Sneakers Bistro bacon may be a reason for some to yield or even come to a full stop at the little restaurant, but in a Vermont controversy, many say they’ll drive straight by since the owners chose getting along over advertising.
Not everyone loves bacon, and most people are aware that there are religious groups that don’t eat it. Still it has come as a shock to many to hear that the word ‘bacon’ in an advertisement was actually offensive to a woman in Vermont, leading the advertiser to take it down.
Sneakers Bistro had been receiving angry complaints on their Facebook page since acquiescing to the request to remove the sign, which read “Yield Sneakers Bacon.” The Bistro maintains that they would rather stand for peace with all residents than stand for the integrity of bacon, and many customers aren’t buying it.
On one recent photo, which depicted a plate of French toast, strawberries, and a side of bacon, a comment this morning read:
Pretty remove this picture it might often your muslim[sic] buddies
According to WPTZ, the controversy began with gardening. A city program aimed at beautification allows businesses to place signs if they work in the gardens, and Sneakers Bistro placed a pretty clever ad, suggesting that passers-by should ‘yield’ for some bacon.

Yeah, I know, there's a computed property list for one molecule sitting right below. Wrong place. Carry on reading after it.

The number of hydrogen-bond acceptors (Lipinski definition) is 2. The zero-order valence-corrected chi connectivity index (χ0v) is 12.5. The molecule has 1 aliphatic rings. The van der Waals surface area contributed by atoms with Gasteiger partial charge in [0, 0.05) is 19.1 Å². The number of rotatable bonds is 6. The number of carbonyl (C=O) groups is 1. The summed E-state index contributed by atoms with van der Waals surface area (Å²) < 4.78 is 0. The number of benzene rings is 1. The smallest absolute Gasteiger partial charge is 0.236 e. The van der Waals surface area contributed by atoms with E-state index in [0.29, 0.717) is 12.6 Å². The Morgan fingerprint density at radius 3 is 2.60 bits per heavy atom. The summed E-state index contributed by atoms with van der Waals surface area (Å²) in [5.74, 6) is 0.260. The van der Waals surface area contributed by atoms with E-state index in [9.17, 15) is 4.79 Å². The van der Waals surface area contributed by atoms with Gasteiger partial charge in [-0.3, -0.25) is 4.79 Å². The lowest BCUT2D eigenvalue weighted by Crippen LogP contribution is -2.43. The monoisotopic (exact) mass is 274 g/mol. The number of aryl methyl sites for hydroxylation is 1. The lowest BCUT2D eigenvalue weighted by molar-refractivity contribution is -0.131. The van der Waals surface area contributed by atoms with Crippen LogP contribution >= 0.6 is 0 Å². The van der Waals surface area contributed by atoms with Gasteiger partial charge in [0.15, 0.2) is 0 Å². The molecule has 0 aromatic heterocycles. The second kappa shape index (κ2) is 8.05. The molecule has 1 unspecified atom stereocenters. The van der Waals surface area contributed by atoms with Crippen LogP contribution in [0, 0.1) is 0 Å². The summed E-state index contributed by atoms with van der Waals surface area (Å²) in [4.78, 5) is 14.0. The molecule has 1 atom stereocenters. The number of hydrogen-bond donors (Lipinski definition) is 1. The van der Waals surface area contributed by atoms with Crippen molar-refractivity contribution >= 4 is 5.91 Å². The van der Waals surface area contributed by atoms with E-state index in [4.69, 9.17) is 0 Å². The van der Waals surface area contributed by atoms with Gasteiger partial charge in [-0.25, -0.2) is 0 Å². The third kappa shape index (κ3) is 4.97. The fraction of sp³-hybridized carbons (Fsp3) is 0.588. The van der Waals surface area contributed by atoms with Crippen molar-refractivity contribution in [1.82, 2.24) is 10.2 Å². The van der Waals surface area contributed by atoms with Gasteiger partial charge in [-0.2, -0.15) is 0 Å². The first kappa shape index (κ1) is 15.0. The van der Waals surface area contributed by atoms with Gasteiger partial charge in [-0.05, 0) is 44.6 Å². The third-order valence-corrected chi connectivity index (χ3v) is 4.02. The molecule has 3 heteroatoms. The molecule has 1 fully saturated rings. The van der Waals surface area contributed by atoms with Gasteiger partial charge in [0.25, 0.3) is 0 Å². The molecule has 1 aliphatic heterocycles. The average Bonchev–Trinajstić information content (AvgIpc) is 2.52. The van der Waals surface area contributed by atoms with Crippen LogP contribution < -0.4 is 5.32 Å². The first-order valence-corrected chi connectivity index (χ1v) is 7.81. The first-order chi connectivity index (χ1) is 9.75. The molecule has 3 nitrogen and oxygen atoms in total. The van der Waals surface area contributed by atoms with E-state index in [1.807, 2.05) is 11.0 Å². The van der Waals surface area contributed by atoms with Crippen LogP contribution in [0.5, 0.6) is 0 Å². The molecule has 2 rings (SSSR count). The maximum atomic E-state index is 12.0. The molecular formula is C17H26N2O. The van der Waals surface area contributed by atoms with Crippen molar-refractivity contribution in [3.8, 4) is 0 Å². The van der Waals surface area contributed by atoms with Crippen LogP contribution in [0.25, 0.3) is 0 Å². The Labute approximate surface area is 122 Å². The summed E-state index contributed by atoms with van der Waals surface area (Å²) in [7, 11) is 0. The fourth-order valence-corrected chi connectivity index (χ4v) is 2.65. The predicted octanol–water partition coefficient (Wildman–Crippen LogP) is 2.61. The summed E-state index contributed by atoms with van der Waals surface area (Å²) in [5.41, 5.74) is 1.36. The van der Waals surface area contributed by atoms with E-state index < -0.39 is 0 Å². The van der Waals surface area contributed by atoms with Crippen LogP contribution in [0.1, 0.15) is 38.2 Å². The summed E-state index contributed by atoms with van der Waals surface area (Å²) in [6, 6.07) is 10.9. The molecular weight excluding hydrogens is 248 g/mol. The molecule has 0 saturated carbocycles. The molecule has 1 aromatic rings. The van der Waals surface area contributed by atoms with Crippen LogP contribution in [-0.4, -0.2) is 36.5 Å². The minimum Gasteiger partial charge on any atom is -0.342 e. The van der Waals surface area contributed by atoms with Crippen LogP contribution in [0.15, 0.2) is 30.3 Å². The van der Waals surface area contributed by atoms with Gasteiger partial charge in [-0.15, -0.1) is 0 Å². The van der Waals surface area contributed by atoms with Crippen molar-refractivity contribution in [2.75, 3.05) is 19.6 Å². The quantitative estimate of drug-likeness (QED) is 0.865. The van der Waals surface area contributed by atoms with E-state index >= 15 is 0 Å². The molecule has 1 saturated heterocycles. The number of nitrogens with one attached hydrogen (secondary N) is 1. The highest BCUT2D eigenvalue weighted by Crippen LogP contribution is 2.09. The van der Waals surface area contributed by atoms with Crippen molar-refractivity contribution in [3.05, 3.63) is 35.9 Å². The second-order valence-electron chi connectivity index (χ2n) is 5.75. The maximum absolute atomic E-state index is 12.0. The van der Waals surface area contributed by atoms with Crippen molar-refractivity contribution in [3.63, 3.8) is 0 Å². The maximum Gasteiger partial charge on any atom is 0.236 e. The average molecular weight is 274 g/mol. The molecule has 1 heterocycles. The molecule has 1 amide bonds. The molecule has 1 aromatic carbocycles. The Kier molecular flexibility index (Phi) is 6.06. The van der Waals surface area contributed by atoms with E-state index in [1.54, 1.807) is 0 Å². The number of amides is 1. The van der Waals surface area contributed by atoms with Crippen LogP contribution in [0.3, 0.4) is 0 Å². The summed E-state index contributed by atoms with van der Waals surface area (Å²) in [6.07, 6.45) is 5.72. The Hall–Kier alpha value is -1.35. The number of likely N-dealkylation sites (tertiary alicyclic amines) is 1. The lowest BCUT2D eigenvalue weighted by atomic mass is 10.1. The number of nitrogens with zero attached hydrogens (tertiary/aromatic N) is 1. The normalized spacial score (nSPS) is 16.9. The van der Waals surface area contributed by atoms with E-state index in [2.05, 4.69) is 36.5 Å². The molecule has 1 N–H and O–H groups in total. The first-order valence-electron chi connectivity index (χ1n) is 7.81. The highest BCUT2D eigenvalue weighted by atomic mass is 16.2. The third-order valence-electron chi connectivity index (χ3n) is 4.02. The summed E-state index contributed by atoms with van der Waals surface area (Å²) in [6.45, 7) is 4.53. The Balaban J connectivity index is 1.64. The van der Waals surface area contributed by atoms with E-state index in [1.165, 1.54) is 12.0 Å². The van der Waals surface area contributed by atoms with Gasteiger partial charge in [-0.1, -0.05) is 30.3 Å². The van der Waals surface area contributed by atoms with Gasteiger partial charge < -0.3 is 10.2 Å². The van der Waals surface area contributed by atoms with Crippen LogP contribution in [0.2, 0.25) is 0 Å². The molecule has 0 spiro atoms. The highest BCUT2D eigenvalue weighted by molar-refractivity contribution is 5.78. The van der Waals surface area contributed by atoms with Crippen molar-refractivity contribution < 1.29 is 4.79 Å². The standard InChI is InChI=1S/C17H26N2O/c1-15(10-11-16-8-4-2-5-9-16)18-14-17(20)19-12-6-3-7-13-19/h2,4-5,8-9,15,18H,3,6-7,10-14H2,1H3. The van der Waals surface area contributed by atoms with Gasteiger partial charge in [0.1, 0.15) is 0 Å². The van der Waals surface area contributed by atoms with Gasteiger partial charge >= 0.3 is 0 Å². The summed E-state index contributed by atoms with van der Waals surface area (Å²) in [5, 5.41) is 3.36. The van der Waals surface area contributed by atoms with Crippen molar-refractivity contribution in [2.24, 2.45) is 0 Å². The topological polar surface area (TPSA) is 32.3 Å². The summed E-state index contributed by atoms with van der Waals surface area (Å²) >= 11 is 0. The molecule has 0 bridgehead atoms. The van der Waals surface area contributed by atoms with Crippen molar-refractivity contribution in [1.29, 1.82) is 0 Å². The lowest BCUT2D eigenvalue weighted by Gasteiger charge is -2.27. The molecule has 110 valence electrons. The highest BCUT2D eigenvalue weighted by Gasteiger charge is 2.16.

However, one resident posted on Facebook to explain that she was, as a Muslim who could not eat bacon, offended by the ad, and after responding to her, the owners of Sneakers Bistro removed it.
Other customers are calling this action spineless and cowardly, accusing the store of showing a preference to Muslims, and many say they won’t do business with the shop any longer.
Sneakers Bistro had this to say about the controversy yesterday:
We are here to serve people BREAKFAST, not politics. We removed the sign that was located on public property as a gesture of respect for our diverse community. There were also concerns raised about safety. Removing it was not a difficult decision. We still love bacon. We still love eggs. Please have the political conversation elsewhere.
For some, the story is reminiscent of the North Carolina restaurant that recently took criticism first for having, then for removing, a policy that rewarded customers with a discount for public prayer. However, it’s notable that in this case, the restaurant was not likely to face any legal challenges, and chose to remove the bacon advertisement freely in order to keep peace.
As for Sneakers Bistro, their bacon controversy may have grown too hot: as of a bit before noon Eastern time, their Facebook page is no longer accessible.